Market corruption hits WA dairy

TRADE reform is crucial to the long-term viability of the Western Australian dairy industry, with WA lagging behind other States in terms of dairy exports.

Industry sources say sustained growth in the local industry depends on securing sustainable overseas dairy trade through improved market access and higher dairy product prices.

Dairy Australia spokesman Chris Phillips said trade reforms could generate about $2.5 billion in additional economic activity through Australia’s dairy communities.

“We think there is not enough understanding of how important the dairy industry is to trade in Australia,” he said.

“The world dairy market remains one of the most corrupted in terms of export subsidies.

“We really need reform in export subsidies and export markets.”

Mr Phillips said a focus on reform was particularly important for the WA dairy industry.

“The WA industry doesn’t export a lot of milk at the present time in relative terms compared to the eastern States, but from a long-term industry growth perspective trade reform is very important for future export opportunities.”

Mr Phillips said reform to trade barriers in dairy markets would enable the Australian industry to profitably export more products, into more markets, at better prices.

“These higher prices are the key to lifting Australian farm gate prices, and boosting economic development within rural communities,” he said.

Australia is excluded from most major dairy markets, including the US, Europe and Japan, with the bulk of Australia’s trade in Asia and the Middle East.

“We don’t have any real opportunities for market growth in Europe and the US. We trade where we are allowed, that is, Asia and the Middle East,” Mr Phillips said.

WAFarmers dairy section president Tony Pratico said there were real opportunities for the WA industry due to its proximity to South-East Asian markets.

Australia’s excellent reputation as a producer of high quality milk would secure more contracts similar to the $200 million joint venture between Challenge Dairy and China’s Sanyuan food company, he said.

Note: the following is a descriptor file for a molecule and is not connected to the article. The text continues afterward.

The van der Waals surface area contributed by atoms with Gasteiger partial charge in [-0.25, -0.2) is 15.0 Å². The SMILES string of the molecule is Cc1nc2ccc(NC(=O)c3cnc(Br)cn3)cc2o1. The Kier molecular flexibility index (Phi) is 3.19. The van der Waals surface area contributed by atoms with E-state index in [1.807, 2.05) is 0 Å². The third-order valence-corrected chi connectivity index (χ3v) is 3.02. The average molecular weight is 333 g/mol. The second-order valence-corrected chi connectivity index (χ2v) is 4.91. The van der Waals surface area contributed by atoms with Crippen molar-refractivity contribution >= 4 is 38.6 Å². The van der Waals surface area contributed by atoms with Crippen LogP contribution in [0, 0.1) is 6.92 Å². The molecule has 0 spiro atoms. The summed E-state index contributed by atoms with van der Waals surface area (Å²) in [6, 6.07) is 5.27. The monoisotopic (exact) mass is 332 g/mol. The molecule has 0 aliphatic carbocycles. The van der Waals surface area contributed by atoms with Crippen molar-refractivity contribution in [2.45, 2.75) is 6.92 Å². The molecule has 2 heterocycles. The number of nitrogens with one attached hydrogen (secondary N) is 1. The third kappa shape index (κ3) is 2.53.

He said WA was ideally placed to tap in to niche markets.

“We are about the only dairy region that could supply Asia with liquid milk due to proximity to markets,” Mr Pratico told WA Business News.

First, however, WA must drastically increase production to reach a critical mass and remain viable.

Long-term growth remained a major concern for a sustainable WA dairy industry, he said.

“To grow our industry and get the economies of scale, we need to double our industry to compete in world markets.”

Mr Pratico said that while WA dairy farmers lead the nation in terms of milk production per cow, they accounted for only 3.6 per cent of national milk production.

Further, less than 20 per cent of WA dairy products are exported.

To increase this figure, Mr Pratico said healthier export markets were required for WA to remain competitive both overseas and domestically.

“Clearly, it’s very hard to separate States and as they [other States] access bigger and better markets they become less of a threat to us,” he said, adding that other States looked for new domestic markets as well as those markets overseas.

Mr Pratico said the role of Challenge Dairy Co-operative was crucial in this endeavour.

“The only drivers we’ve got to farm gate prices are commercial drivers because the WA market is driven by corporates,” he said.

“To access healthy export markets we need Challenge Co-operative to drive it and to reach critical mass in the industry.

“Trade barriers are a real concern for the industry for growth in both the long and the short term.”

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